Tropical Storm Alex formed early Sunday after bringing heavy rain and flooding to South Florida a day prior, becoming the first named storm of this year’s Atlantic hurricane season.
Alex was moving away from the Bahamas and toward Bermuda Sunday morning with sustained winds of 50 mph. Monday, the storm expected to pass pass north of Bermuda, which is currently under tropical storm warning. Gusty winds and 2 to 3 inches of rain are possible.
“Some slight strengthening is possible today (Sunday) followed by weakening beginning on Monday,” the National Hurricane Center said.
As of early Sunday, the US and the Bahamas were no longer threatened by the storm.
On Saturday, the system hit South Florida with a trio of heavy rain, strong winds and flooding, with up to 11 inches falling in some areas since Friday.
The city of Miami cautioned residents Saturday afternoon that several roads were not accessible. At least one beach was temporarily closed.
Miami-Dade Fire Rescue officials warned the danger of flooding throughout the weekend is “high” across the county, especially in low-lying and poorly drained parts, and urged residents not to try and walk or drive through flooded waters. About 100 vehicles became stranded in floodwaters throughout Miami Friday into Saturday, Fire Chief Joseph Zahralban told CNN affiliate WSVN.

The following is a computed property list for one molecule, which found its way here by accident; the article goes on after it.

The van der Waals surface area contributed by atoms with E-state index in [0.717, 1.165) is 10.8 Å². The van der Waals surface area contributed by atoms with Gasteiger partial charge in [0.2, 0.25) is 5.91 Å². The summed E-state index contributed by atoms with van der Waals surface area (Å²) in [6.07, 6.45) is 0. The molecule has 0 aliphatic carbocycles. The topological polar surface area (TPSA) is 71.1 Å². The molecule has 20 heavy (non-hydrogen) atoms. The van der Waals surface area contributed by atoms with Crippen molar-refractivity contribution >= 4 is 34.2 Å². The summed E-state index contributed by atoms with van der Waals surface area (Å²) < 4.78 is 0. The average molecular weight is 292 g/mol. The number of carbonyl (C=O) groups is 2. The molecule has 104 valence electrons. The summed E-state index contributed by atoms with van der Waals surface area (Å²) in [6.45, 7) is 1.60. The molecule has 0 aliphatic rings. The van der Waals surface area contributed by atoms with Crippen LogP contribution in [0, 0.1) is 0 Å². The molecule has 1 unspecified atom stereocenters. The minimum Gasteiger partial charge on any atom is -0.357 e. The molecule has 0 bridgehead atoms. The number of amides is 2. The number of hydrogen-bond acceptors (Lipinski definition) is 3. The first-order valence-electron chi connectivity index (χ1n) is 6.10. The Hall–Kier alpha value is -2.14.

The storm dumped record daily rainfall for June 4 in West Palm Beach (which saw 4.5 inches of water), Fort Lauderdale (which saw 6.55 inches) and Miami (which recorded 5.24 inches), according to the National Weather Service.
Another above-average hurricane season forecast
Just last month, the National Oceanic and Atmospheric Administration issued its forecast for this hurricane season.
It is forecasting an above-average year, with 14 to 21 named storms, six to 10 hurricanes and three to six major hurricanes – of Category 3 strength or greater.
There are several contributing factors that play into a “busy” hurricane season.
“We are in an active period,” said NOAA Administrator Rick Spinrad. “There are certain ingredients that drive the intensity and the frequency of hurricanes.”
One is the existing La Niña conditions in the equatorial Pacific.
This phenomenon creates cooler-than-average ocean temperatures around the equator in the Pacific and results in weather impacts around the globe.
La Niña presents favorable conditions for hurricanes in the Atlantic – in contrast to that of El Niño.
On Thursday, Colorado State University issued an update to its forecast. It now calls for a well-above hurricane season with 20 named storms, 10 hurricanes and 5 major hurricanes.
This is the highest number of named storms CSU has ever forecast for the season in June, Phil Klotzbach, author of the forecast, told CNN. In 2020, the university’s forecast center predicted 19 storms during its June release, but that number included three storms that were named before the season started.
CNN’s Gene Norman contributed to this report.